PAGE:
The rapidly developing situation in Belarus could potentially trigger the most significant shift in the European status quo since events in Ukraine in 2014. How likely is regime change in Minsk? Could Russia realistically take military action to forestall it? Might an incipient struggle for predominance in Belarus spark a wider confrontation between the United States, Europe, and Russia?
For the United States, Russia and the European Union, Belarus—and the fate of its President Alexander Lukashenko—has become an unexpected flashpoint. To discuss the situation, the Center for the National Interest hosted four prominent speakers. To hear the discussion you can use the link here:
Fyodor Lukyanov is one of Russia’s foremost experts in foreign affairs, serving as Chairman of the Presidium of the Council on Foreign and Defense Policy, editor in chief of Russia in Global Affairs, and research director of the Valdai Discussion Club. An independent-minded observer, he is also well connected within the Russian government with direct access to President Putin.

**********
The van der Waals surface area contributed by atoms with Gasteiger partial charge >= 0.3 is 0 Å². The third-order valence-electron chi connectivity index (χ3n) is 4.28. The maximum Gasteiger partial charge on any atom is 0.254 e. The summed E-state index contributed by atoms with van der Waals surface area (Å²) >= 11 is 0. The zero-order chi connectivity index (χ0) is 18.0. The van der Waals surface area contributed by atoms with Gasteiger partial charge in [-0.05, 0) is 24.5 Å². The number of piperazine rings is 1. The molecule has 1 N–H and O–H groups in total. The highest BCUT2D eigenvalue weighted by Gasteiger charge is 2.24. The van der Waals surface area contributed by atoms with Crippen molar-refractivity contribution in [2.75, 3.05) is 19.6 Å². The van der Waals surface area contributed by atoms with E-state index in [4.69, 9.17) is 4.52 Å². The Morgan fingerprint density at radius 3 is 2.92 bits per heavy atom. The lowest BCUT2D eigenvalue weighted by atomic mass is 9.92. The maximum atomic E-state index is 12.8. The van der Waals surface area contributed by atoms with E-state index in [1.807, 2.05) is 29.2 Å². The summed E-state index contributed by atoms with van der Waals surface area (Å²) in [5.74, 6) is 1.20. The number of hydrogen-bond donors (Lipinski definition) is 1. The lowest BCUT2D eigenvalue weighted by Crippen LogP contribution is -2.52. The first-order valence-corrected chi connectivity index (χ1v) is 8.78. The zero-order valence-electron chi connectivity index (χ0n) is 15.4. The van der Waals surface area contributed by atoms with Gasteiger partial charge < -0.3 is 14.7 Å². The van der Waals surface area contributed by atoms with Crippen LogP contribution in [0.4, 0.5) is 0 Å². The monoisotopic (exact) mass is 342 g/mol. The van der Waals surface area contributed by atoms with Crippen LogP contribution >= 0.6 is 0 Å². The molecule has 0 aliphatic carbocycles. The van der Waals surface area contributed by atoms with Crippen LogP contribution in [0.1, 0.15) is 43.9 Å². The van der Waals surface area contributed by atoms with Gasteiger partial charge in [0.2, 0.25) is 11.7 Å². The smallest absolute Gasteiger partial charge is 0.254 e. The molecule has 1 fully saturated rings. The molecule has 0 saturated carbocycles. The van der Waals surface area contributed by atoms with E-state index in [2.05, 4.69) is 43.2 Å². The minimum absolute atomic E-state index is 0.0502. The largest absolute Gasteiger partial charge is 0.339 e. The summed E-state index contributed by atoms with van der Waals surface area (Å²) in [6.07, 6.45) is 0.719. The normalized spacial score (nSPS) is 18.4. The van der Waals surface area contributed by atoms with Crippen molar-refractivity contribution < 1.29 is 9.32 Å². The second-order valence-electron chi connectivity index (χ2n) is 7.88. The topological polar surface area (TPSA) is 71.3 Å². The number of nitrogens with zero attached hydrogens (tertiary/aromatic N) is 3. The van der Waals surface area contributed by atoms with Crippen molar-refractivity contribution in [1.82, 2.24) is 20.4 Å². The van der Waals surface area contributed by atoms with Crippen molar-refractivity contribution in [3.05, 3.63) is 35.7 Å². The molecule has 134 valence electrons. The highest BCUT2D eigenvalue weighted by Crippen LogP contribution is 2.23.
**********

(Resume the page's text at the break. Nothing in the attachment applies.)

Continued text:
Nikolas Gvosdev is the Captain Jerome E. Levy Chair in Economic Geography and National Security at the US Naval War College in Newport, Rhode Island, and is an insightful analyst of the dynamics and dangers of great power competition among the United States, Russia, and China.
Michael Kofman is Director of the Russia Studies Program at the Center for Naval Analysis and a Fellow at the Kennan Institute in Washington, DC, specializing in Russia’s armed forces, military capabilities, and strategy.
David Marples is Distinguished University Professor in the Department of History & Classics at the University of Alberta, specializing in the history and contemporary politics of Belarus, Russia, and Ukraine.